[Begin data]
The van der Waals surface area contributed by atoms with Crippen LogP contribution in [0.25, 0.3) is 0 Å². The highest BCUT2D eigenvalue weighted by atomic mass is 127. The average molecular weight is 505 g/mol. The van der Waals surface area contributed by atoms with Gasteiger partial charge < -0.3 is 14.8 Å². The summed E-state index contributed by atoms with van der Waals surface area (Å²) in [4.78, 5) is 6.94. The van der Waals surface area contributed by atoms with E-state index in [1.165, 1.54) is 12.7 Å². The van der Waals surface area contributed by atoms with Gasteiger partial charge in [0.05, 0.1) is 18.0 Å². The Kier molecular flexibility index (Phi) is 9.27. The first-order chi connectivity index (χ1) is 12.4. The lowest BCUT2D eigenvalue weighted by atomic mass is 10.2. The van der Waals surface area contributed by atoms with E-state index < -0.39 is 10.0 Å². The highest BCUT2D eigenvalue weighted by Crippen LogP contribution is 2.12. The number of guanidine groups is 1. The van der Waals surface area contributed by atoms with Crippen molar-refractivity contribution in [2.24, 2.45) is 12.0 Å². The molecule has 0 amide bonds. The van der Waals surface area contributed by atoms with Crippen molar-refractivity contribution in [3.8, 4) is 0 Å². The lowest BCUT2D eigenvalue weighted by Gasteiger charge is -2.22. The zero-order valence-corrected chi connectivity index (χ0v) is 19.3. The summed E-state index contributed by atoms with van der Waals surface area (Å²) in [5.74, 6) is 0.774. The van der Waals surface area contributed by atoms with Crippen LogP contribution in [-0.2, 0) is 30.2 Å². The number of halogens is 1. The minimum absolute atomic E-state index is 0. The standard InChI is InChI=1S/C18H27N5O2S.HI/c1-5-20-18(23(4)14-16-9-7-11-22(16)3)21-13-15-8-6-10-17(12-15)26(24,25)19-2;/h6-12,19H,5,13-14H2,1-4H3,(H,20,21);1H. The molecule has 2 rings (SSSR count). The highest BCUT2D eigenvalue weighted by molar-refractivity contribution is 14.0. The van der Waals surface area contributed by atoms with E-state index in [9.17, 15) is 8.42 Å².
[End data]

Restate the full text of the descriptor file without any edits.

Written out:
The van der Waals surface area contributed by atoms with Crippen LogP contribution in [0.25, 0.3) is 0 Å². The highest BCUT2D eigenvalue weighted by atomic mass is 127. The average molecular weight is 505 g/mol. The van der Waals surface area contributed by atoms with Gasteiger partial charge < -0.3 is 14.8 Å². The summed E-state index contributed by atoms with van der Waals surface area (Å²) in [4.78, 5) is 6.94. The van der Waals surface area contributed by atoms with E-state index in [1.165, 1.54) is 12.7 Å². The van der Waals surface area contributed by atoms with Gasteiger partial charge in [0.05, 0.1) is 18.0 Å². The Kier molecular flexibility index (Phi) is 9.27. The first-order chi connectivity index (χ1) is 12.4. The lowest BCUT2D eigenvalue weighted by atomic mass is 10.2. The van der Waals surface area contributed by atoms with E-state index < -0.39 is 10.0 Å². The highest BCUT2D eigenvalue weighted by Crippen LogP contribution is 2.12. The number of guanidine groups is 1. The van der Waals surface area contributed by atoms with Crippen molar-refractivity contribution in [2.24, 2.45) is 12.0 Å². The molecule has 0 amide bonds. The van der Waals surface area contributed by atoms with Crippen molar-refractivity contribution in [3.8, 4) is 0 Å². The lowest BCUT2D eigenvalue weighted by Gasteiger charge is -2.22. The zero-order valence-corrected chi connectivity index (χ0v) is 19.3. The summed E-state index contributed by atoms with van der Waals surface area (Å²) in [5.74, 6) is 0.774. The van der Waals surface area contributed by atoms with Crippen LogP contribution in [-0.2, 0) is 30.2 Å². The number of halogens is 1. The minimum absolute atomic E-state index is 0. The standard InChI is InChI=1S/C18H27N5O2S.HI/c1-5-20-18(23(4)14-16-9-7-11-22(16)3)21-13-15-8-6-10-17(12-15)26(24,25)19-2;/h6-12,19H,5,13-14H2,1-4H3,(H,20,21);1H. The molecule has 2 rings (SSSR count). The highest BCUT2D eigenvalue weighted by molar-refractivity contribution is 14.0. The van der Waals surface area contributed by atoms with E-state index in [9.17, 15) is 8.42 Å².